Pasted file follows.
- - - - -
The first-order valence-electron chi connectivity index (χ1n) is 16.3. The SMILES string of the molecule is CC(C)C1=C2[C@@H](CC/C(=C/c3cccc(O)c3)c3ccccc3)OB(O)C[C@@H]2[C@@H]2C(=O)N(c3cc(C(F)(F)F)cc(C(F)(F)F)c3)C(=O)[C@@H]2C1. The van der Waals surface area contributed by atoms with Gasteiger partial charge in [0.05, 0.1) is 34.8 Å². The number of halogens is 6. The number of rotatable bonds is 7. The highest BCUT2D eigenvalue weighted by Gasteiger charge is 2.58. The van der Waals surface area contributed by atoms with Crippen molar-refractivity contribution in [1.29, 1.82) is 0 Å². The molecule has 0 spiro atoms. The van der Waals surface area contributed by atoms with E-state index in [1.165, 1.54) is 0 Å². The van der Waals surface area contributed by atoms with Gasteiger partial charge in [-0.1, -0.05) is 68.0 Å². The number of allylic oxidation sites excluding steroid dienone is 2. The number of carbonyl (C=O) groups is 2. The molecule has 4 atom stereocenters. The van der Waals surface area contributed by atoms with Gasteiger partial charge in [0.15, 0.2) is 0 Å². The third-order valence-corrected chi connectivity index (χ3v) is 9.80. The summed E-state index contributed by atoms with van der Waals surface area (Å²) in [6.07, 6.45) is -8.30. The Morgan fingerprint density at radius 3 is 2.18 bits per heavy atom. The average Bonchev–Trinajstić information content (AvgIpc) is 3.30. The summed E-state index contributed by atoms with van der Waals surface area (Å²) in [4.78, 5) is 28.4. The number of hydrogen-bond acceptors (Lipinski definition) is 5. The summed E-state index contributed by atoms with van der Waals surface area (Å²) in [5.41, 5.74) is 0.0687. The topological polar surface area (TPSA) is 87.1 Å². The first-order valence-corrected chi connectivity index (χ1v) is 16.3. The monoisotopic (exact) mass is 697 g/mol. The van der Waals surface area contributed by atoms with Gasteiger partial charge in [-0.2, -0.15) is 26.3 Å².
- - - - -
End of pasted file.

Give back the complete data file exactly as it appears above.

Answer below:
The first-order valence-electron chi connectivity index (χ1n) is 16.3. The SMILES string of the molecule is CC(C)C1=C2[C@@H](CC/C(=C/c3cccc(O)c3)c3ccccc3)OB(O)C[C@@H]2[C@@H]2C(=O)N(c3cc(C(F)(F)F)cc(C(F)(F)F)c3)C(=O)[C@@H]2C1. The van der Waals surface area contributed by atoms with Gasteiger partial charge in [0.05, 0.1) is 34.8 Å². The number of halogens is 6. The number of rotatable bonds is 7. The highest BCUT2D eigenvalue weighted by Gasteiger charge is 2.58. The van der Waals surface area contributed by atoms with Crippen molar-refractivity contribution in [1.29, 1.82) is 0 Å². The molecule has 0 spiro atoms. The van der Waals surface area contributed by atoms with E-state index in [1.165, 1.54) is 0 Å². The van der Waals surface area contributed by atoms with Gasteiger partial charge in [-0.1, -0.05) is 68.0 Å². The number of allylic oxidation sites excluding steroid dienone is 2. The number of carbonyl (C=O) groups is 2. The molecule has 4 atom stereocenters. The van der Waals surface area contributed by atoms with Gasteiger partial charge in [0.15, 0.2) is 0 Å². The third-order valence-corrected chi connectivity index (χ3v) is 9.80. The summed E-state index contributed by atoms with van der Waals surface area (Å²) in [6.07, 6.45) is -8.30. The Morgan fingerprint density at radius 3 is 2.18 bits per heavy atom. The average Bonchev–Trinajstić information content (AvgIpc) is 3.30. The summed E-state index contributed by atoms with van der Waals surface area (Å²) in [4.78, 5) is 28.4. The number of hydrogen-bond acceptors (Lipinski definition) is 5. The summed E-state index contributed by atoms with van der Waals surface area (Å²) in [5.41, 5.74) is 0.0687. The topological polar surface area (TPSA) is 87.1 Å². The first-order valence-corrected chi connectivity index (χ1v) is 16.3. The monoisotopic (exact) mass is 697 g/mol. The van der Waals surface area contributed by atoms with Gasteiger partial charge in [-0.2, -0.15) is 26.3 Å².